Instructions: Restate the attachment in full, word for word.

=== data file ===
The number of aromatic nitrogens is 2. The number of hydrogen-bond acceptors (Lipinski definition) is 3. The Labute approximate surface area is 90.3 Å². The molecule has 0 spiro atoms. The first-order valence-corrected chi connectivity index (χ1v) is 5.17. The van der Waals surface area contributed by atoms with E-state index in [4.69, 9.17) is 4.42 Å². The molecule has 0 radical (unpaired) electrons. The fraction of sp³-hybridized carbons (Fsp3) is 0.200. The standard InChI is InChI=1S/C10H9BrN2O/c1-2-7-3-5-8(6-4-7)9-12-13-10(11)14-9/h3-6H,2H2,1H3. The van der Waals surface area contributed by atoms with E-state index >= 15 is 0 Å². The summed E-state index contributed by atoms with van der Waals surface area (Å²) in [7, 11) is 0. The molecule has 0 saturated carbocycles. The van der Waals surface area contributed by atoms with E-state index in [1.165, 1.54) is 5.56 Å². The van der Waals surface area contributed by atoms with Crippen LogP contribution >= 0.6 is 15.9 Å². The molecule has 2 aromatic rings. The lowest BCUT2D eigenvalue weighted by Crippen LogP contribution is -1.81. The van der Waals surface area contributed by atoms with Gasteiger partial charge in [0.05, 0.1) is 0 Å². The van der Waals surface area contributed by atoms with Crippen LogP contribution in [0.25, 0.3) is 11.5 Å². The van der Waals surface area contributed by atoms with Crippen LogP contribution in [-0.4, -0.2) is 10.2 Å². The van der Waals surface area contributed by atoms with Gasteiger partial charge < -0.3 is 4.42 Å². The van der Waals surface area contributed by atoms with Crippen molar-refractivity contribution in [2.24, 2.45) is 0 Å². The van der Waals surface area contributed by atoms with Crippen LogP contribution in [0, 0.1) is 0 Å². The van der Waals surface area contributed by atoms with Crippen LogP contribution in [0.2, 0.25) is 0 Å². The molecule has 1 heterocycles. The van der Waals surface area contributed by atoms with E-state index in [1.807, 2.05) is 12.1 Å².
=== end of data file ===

The number of aromatic nitrogens is 2. The number of hydrogen-bond acceptors (Lipinski definition) is 3. The Labute approximate surface area is 90.3 Å². The molecule has 0 spiro atoms. The first-order valence-corrected chi connectivity index (χ1v) is 5.17. The van der Waals surface area contributed by atoms with E-state index in [4.69, 9.17) is 4.42 Å². The molecule has 0 radical (unpaired) electrons. The fraction of sp³-hybridized carbons (Fsp3) is 0.200. The standard InChI is InChI=1S/C10H9BrN2O/c1-2-7-3-5-8(6-4-7)9-12-13-10(11)14-9/h3-6H,2H2,1H3. The van der Waals surface area contributed by atoms with E-state index >= 15 is 0 Å². The summed E-state index contributed by atoms with van der Waals surface area (Å²) in [7, 11) is 0. The molecule has 0 saturated carbocycles. The van der Waals surface area contributed by atoms with E-state index in [1.165, 1.54) is 5.56 Å². The van der Waals surface area contributed by atoms with Crippen LogP contribution >= 0.6 is 15.9 Å². The molecule has 2 aromatic rings. The lowest BCUT2D eigenvalue weighted by Crippen LogP contribution is -1.81. The van der Waals surface area contributed by atoms with Gasteiger partial charge in [0.05, 0.1) is 0 Å². The van der Waals surface area contributed by atoms with Crippen LogP contribution in [0.25, 0.3) is 11.5 Å². The van der Waals surface area contributed by atoms with Crippen LogP contribution in [-0.4, -0.2) is 10.2 Å². The van der Waals surface area contributed by atoms with Gasteiger partial charge < -0.3 is 4.42 Å². The van der Waals surface area contributed by atoms with Crippen molar-refractivity contribution in [2.24, 2.45) is 0 Å². The van der Waals surface area contributed by atoms with Crippen LogP contribution in [0, 0.1) is 0 Å². The van der Waals surface area contributed by atoms with Crippen LogP contribution in [0.2, 0.25) is 0 Å². The molecule has 1 heterocycles. The van der Waals surface area contributed by atoms with E-state index in [1.807, 2.05) is 12.1 Å².